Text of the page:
Following the recent teachers’ strike in Jordan, there are a number of indicators that demonstrate the direction that political activism is taking. Over the last decade, the nature of political activism in Jordan has been transforming from negligible political awareness or education, and almost no desire for political participation, to an ever-growing activism, whose attitudes, interests and demands are becoming fine-tuned as they call for change. Even the capacity to organise and clarity of the messages in the recent teachers’ strike demonstrate the improvements in political protesting and advocacy. While there are issues internally, these changes are also linked to the trend of change across the Arab world.
Jordan cannot be viewed independently of what is happening across the other Arab countries, especially considering that the triggers in countries like Lebanon and Iraq are shared in other countries in the region. Unfortunately, while political activists are evolving quickly, the inefficiency and ineffectiveness of the government means that the demands are not being met, and in some cases are being ignored or dismissed.
With the dramatic changes in the region, Jordan needs new policies and different approaches, and the only way to achieve this is with new faces. The secret is the chemistry between new, modern officials and the street, not the historical harmony among the same group of officials and decision-makers. This era is over and anyone who assumes the same solutions of the past will work is simply out of touch. The ongoing delay in serious change will only broaden the base of those who are protesting, and thereby make their demands more and more difficult to meet.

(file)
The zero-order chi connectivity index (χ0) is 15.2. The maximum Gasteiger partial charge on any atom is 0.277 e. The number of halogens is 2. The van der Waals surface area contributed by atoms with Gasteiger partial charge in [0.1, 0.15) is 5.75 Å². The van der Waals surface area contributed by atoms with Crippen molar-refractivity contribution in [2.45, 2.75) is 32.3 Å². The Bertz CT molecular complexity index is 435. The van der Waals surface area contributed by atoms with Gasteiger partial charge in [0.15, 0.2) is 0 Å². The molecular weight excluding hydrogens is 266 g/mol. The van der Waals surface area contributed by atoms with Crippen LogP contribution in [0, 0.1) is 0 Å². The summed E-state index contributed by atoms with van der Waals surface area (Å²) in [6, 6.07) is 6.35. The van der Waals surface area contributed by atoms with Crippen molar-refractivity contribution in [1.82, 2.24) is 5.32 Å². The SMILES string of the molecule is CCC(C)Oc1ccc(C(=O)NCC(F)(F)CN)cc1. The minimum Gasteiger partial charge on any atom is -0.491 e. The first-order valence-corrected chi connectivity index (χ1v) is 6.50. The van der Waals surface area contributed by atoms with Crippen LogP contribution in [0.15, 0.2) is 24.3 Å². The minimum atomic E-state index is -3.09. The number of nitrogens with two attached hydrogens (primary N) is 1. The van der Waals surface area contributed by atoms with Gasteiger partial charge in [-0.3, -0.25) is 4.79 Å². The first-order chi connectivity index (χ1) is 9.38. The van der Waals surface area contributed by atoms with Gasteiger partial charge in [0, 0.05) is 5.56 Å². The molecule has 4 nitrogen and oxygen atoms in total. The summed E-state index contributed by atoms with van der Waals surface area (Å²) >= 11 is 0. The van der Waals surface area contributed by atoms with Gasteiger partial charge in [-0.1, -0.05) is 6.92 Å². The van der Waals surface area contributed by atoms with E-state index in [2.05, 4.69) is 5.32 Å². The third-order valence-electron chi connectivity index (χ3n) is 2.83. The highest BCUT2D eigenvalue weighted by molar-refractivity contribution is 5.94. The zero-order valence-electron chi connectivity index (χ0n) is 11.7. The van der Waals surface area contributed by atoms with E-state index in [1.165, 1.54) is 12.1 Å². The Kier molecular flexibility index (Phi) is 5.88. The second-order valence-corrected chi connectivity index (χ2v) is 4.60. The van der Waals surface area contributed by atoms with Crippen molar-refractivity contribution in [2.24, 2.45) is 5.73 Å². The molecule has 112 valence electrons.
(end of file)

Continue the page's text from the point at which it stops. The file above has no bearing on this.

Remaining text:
People feel that their views and needs are not being represented by the state, and there is a growing perception that the government is playing for time by appointing committees made up of the same people. Jordan needs an immediate intervention to awaken the hope, unity and spirit in the hearts and minds of Jordanians.
If the state is incapable of dealing with the situation, it is risking the reputation and credibility of the entire nation, because people will simply not wait forever to see concrete results.
Only when Jordanians can see real intentions from their government to translate words into action will they pay more respect to their state.